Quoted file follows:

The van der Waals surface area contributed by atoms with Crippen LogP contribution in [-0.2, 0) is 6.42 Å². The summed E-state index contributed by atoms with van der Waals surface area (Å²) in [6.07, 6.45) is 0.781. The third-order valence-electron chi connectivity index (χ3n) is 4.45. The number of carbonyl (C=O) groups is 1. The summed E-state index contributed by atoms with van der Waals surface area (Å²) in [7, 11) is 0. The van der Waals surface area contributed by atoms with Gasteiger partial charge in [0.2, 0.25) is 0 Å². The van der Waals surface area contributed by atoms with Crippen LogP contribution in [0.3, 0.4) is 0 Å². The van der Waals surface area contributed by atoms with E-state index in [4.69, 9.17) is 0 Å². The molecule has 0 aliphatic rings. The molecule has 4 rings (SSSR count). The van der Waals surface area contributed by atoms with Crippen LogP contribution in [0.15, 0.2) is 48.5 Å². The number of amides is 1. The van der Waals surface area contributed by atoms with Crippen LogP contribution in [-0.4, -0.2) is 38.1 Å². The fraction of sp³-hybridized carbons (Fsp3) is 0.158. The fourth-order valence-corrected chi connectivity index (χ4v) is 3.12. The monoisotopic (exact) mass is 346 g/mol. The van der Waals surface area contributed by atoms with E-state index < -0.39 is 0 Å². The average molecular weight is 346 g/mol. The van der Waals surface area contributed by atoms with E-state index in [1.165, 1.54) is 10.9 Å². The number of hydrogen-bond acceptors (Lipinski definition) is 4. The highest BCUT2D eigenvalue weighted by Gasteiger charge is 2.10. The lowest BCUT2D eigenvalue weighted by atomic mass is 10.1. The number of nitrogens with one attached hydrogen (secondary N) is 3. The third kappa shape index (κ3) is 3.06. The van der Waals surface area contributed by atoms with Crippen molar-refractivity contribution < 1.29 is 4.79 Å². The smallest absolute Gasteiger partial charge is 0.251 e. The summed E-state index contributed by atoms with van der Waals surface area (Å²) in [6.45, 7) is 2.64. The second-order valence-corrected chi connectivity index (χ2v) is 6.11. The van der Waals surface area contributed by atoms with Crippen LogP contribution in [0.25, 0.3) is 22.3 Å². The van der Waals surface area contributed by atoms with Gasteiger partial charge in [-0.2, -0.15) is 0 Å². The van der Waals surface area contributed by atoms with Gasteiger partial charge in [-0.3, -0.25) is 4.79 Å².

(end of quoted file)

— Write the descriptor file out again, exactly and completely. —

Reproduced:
The van der Waals surface area contributed by atoms with Crippen LogP contribution in [-0.2, 0) is 6.42 Å². The summed E-state index contributed by atoms with van der Waals surface area (Å²) in [6.07, 6.45) is 0.781. The third-order valence-electron chi connectivity index (χ3n) is 4.45. The number of carbonyl (C=O) groups is 1. The summed E-state index contributed by atoms with van der Waals surface area (Å²) in [7, 11) is 0. The van der Waals surface area contributed by atoms with Gasteiger partial charge in [0.2, 0.25) is 0 Å². The van der Waals surface area contributed by atoms with Crippen LogP contribution in [0.3, 0.4) is 0 Å². The van der Waals surface area contributed by atoms with E-state index in [4.69, 9.17) is 0 Å². The molecule has 0 aliphatic rings. The molecule has 4 rings (SSSR count). The van der Waals surface area contributed by atoms with Crippen LogP contribution in [0.15, 0.2) is 48.5 Å². The number of amides is 1. The van der Waals surface area contributed by atoms with Crippen LogP contribution in [-0.4, -0.2) is 38.1 Å². The fraction of sp³-hybridized carbons (Fsp3) is 0.158. The fourth-order valence-corrected chi connectivity index (χ4v) is 3.12. The monoisotopic (exact) mass is 346 g/mol. The van der Waals surface area contributed by atoms with E-state index < -0.39 is 0 Å². The average molecular weight is 346 g/mol. The van der Waals surface area contributed by atoms with E-state index in [1.165, 1.54) is 10.9 Å². The number of hydrogen-bond acceptors (Lipinski definition) is 4. The highest BCUT2D eigenvalue weighted by Gasteiger charge is 2.10. The lowest BCUT2D eigenvalue weighted by atomic mass is 10.1. The number of nitrogens with one attached hydrogen (secondary N) is 3. The third kappa shape index (κ3) is 3.06. The van der Waals surface area contributed by atoms with Crippen molar-refractivity contribution < 1.29 is 4.79 Å². The smallest absolute Gasteiger partial charge is 0.251 e. The summed E-state index contributed by atoms with van der Waals surface area (Å²) in [6.45, 7) is 2.64. The second-order valence-corrected chi connectivity index (χ2v) is 6.11. The van der Waals surface area contributed by atoms with Crippen LogP contribution in [0.25, 0.3) is 22.3 Å². The van der Waals surface area contributed by atoms with Gasteiger partial charge in [-0.2, -0.15) is 0 Å². The van der Waals surface area contributed by atoms with Gasteiger partial charge in [-0.3, -0.25) is 4.79 Å².